20th Natural Stone Awards: Special Awards – Lifetime Achievement / Rising Star / People's Choice
Stone Federation Great Britain’s 2020 Natural Stone Awards marked the 20th time the Awards had been presented. For the occasion there were three, one-off Special Awards in addition to those presented online on 19 March 2021 to the 2020 winning projects. They were for Lifetime Achievement, for a Rising Star, and for the People's Choice of stone project. These are the winners.
LIFETIME ACHIEVEMENT AWARD – Peter Harrison
Peter Harrison says of being presented with the Lifetime Achievement Award: “I’m honoured. It really makes me feel quite humble.” Not that his lifetime in stone is finished as he is not ready to hang up his boots just yet. “I think I have a few more years in me doing this,” he says.
It is more than 60 years since Peter first joined the stone industry, getting a job with Kendall Stone & Paving when he left school. In the intervening years he has been involved in some of the most spectacular stone projects in the UK and overseas and has become one of the best known names in the industry, widely respected by stone companies and their customers.
Although he has left the Harrison Goldman consultancy he founded with Mark Goldman in 1993, he says he is still consulting on projects and working every day, although no longer all day every day. “I picked up three new jobs today,” he told NSS when we spoke to him in May about winning this Award.
He moved on from Kendall Stone & Paving to take up a post as a junior draughtsman with a stone and concrete company called Cooper Wettern. One of the buildings he did the drawings for was even included in Hugh O’Neill’s book Stone for Building published in 1965.
After a brief period with companies outside of the stone industry (“I was chasing money, like you do when you’re 18”) he returned to it in 1967 when he was recruited by fixings company Harris & Edgar when it wanted someone to design fixings, including those for stone buildings. In 1972 Peter was promoted to Technical Director.
He often worked on overseas projects with Harris & Edgar and his first big project was in 1971, when he design the exposed aluminium and phosphor bronze fixings for the travertine of the British Embassy in Rome. The embassy was designed by Sir Basil Spence, the architect who had been knighted in 1960 for the new Coventry Cathedral next to the World War II damaged ruins of the original cathedral.
Sir Basil’s home was above his offices and the architect would descend from his living quarters into the offices, addressing Peter simply as ‘Harrison’. Peter says working with Sir Basil was “an eye opener”.
Peter Harrison receiving the Duke of Gloucester Gold Medal in 2019 in recognition of his contribution to the stone industry. The medal was presented by HRH The Duke of Gloucester at a banquet of the Worshipful Company of Masons, of which Peter is a Liveryman, in the Mansion House, the official residence of the Lord Mayor of London.
Peter is well known for his encyclopaedic knowledge of standards relating to stone, which goes back to 1969 when he joined the BSI committee producing CP 297 and CP 298. They were both published in 1972, CP 298 being the first British Standard for non-loadbearing natural stone cladding, which was taking over from load-bearing stone as the modern way of building.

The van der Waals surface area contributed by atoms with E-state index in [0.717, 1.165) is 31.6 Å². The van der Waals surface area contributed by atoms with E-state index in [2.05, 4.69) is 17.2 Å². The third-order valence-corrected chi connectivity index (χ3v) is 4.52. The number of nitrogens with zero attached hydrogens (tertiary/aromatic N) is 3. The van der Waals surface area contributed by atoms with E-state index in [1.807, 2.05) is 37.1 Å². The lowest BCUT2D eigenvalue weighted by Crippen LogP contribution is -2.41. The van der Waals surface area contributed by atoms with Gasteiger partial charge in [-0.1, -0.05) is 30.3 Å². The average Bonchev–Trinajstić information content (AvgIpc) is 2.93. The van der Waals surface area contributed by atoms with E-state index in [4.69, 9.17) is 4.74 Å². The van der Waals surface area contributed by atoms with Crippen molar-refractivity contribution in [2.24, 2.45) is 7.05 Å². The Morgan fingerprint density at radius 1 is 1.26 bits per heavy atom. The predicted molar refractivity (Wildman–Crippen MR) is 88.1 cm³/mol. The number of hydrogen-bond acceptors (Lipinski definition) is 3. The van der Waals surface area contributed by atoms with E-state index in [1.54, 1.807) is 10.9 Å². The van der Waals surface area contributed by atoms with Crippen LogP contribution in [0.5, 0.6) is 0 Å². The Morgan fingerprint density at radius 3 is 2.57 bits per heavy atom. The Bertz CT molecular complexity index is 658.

From 1975, Peter was a regular visitor to the Middle East, although his working there caused his wife, Jackie, some concerns. He once missed a plane that was then hijacked, but in those days before mobile ’phones Jackie thought Peter was on that flight. “Every time I go away now Jackie checks my life insurance,” he says.
Working abroad broadened his outlook. “First-hand experience working with different cultures, construction methods and regulations around the world served me well. I started presenting lectures on the design and installation of natural stone, a subject that led me to be invited to present lectures in Europe, the Middle East and the USA.”
He became involved with Stone Federation Great Britain at this time and has been a stalwart ever since, including serving a term as President.
He presented an annual lecture at the Stone in Building course, organised by the Standing Joint Committee on Natural Stone, and from 2008 to 2018 lectured at the Stone in Architecture courses at the Marmo+Mac exhibition in Verona, spending a week at a time with 100-or-so architects each year, also visiting quarries and fabricating companies in Italy with them, increasing his contacts with both the architectural world and the stone supply industry all the time. He has written or contributed to a variety of important technical publications on stone, including one resulting from his investigations of the ‘Regent Street disease’ of stone being cracked by corroding ferrous metal.
In 2016-17 Peter was President of EuroRoc.
In 2016-17 he became President of EuroRoc, the confederation of European stone federations, on which he represented Stone Federation Great Britain.
By now he was a Director of his own company, having left Harris & Edgar after it was taken over by Ancon (after which he says the culture changed) to join Nigel Cox’s Stone Group in 1990.
He was first Technical Manager and then Associated Technical Director at Stone Group, positions that gave him first-hand experience in all aspects of quarrying, production, design and installation of stone. He was also able to study many aspects of restoration and conservation of natural stone, which proved invaluable in his own business.